• Climate resiliency and adaptation.
  • Mitigating climate and health risks from urban heat islands, extreme heat, wood heater emissions, and wildfire events.
  • Community-led air and other (including water and waste) pollution monitoring, prevention, and remediation.
  • Investments in low- and zero-emission and resilient technologies and related infrastructure.
  • Workforce development that supports the reduction of greenhouse gas emissions and other air pollutants.
  • Reducing indoor toxins and indoor air pollution.
  • Facilitating the engagement of disadvantaged communities in state and federal advisory groups, workshops, rulemaking, and other public processes.

Environmental engineers, consultants, and scientists at SCS devise and implement solutions for pollution, energy consumption and emissions reductions, land remediation, water/wastewater treatment, and waste management. For assistance with Community Change Grants, contact or visit SCS’s Brownfields and Voluntary Remediation site.



Posted by Diane Samuels at 8:45 am

November 2, 2023

Help with EPA Resources
Navigating EPA’s Climate and Environmental Justice resources and grant programs.


The U.S. Environmental Protection Agency (EPA) recently announced the launch of the Community, Equity & Resiliency initiative to help communities navigate funding opportunities. EPA’s Office of Air and Radiation and Office of Environmental Justice and External Civil Rights are facilitating community-driven partnerships and providing a place for communities to learn, network, and cultivate ideas on how to access the resources, especially in low-income and disadvantaged communities.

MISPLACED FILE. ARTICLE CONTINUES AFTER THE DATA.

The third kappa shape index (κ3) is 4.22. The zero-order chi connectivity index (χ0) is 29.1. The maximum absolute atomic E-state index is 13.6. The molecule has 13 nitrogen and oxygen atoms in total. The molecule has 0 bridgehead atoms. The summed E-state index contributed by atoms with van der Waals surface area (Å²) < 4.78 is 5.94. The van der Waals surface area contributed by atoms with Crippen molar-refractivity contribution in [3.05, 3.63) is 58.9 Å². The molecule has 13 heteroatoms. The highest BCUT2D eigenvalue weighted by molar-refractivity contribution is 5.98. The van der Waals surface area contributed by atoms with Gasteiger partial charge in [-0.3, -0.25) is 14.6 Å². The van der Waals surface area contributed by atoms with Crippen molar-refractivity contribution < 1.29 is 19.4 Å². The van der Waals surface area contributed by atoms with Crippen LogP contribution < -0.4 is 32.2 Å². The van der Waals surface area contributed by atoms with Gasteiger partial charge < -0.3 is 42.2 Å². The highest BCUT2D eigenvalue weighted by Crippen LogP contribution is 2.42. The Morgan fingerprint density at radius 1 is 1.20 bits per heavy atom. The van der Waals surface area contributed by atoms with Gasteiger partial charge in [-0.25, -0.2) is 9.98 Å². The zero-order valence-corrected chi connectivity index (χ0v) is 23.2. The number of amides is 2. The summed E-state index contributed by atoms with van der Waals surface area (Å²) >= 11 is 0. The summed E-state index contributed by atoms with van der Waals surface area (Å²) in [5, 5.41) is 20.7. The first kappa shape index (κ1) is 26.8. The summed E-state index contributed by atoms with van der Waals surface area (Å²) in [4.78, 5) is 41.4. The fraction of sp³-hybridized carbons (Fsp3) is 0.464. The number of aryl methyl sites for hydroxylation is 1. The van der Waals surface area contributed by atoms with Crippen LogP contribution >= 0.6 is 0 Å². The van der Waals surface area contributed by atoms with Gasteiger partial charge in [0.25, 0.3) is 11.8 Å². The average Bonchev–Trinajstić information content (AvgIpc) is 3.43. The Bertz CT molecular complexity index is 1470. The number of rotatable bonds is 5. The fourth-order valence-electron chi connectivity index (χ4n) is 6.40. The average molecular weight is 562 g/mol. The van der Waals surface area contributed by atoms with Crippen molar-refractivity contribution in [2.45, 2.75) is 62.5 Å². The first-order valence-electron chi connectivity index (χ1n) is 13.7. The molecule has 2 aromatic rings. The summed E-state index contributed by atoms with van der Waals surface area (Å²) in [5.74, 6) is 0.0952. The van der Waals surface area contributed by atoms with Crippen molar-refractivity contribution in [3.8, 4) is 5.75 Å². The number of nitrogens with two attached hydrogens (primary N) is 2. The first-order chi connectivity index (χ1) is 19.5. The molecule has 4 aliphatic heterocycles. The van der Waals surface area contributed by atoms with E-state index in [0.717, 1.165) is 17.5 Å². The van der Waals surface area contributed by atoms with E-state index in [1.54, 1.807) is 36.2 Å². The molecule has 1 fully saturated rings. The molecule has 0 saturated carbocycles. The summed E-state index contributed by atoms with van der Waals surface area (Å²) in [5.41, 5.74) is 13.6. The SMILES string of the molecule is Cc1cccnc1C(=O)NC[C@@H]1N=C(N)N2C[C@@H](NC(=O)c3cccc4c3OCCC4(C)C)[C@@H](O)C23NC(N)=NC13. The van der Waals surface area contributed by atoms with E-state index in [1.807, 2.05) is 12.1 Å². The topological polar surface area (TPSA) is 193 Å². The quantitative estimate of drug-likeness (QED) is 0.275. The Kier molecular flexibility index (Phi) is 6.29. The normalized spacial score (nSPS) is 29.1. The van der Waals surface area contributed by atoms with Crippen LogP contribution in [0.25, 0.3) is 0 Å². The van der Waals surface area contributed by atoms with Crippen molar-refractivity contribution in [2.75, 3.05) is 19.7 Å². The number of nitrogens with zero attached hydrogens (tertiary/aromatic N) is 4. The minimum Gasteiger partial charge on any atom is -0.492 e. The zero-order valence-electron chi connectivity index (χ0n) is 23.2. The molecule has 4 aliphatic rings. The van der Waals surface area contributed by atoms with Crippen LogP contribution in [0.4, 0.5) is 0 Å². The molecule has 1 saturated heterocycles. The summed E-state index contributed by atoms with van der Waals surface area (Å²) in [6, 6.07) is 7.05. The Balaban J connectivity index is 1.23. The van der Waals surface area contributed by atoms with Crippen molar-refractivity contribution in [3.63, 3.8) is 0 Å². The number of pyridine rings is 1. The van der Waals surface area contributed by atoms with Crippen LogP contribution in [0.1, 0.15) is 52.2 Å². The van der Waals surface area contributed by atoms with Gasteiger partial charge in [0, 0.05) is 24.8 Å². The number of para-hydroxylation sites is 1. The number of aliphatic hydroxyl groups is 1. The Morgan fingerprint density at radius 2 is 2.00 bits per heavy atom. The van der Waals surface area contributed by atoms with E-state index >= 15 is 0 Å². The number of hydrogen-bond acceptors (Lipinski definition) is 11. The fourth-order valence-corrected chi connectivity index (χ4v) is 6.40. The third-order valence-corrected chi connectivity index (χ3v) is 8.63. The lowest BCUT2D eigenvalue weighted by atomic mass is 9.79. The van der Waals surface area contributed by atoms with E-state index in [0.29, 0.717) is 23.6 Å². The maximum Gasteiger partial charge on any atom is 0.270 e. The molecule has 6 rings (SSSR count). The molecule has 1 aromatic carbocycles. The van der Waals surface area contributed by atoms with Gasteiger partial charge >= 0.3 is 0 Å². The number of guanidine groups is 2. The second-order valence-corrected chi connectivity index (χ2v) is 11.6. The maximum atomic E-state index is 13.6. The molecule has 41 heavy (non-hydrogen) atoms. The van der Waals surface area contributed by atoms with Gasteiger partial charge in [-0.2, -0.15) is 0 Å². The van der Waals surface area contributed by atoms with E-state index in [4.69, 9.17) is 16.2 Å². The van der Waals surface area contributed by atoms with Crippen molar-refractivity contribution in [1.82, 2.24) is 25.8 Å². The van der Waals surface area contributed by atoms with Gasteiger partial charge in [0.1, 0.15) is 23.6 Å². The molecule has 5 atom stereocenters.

Climate and Environmental Justice Resources

EPA will host live virtual and in-person events, including panel discussions and fireside chats featuring environmental leaders and their peers, to help community-based organizations, community partners, and potential grant applicants navigate funding opportunities. These engagements are designed to spark ideas on taking advantage of Investing in America programs while considering each community’s unique context when confronting the climate crisis and advancing environmental and climate justice.


EPA’s new Community, Equity & Resiliency website offers information on multiple funding opportunities and resources to ensure community-driven partnerships can inspire meaningful change in their communities.

To learn more about the effort, visit EPA’s new Community, Equity & Resiliency webpage.

Virtual Open House, November 6-14 

On Monday, November 6, 2023, EPA will kick off the Community, Equity & Resiliency initiative with a National Virtual Open House that is open to the public. This six-day event will include a series of virtual panels and fireside chats featuring prominent environmental leaders and peers discussing their ideas to overcome environmental pollution and climate change challenges through funding opportunities that are now available. Panel and fireside chat topics will include climate change in rural communities, green jobs, electric vehicle infrastructure, technical assistance, and more.

Register for the National Virtual Open House

Regional Roadshows

Starting this winter, EPA will host in-person, community-based Regional Roadshow events. These will provide opportunities for community leaders to develop or leverage existing community-based partnerships and dream and cultivate ideas on the Inflation Reduction Act and other new Investing in America programs. More details on the Regional Roadshow will be available soon.


We’ll keep you posted, and as always, we’re here to help your community meet its social, economic, and environmental goals – sustainably. Find us at





Posted by Diane Samuels at 4:00 pm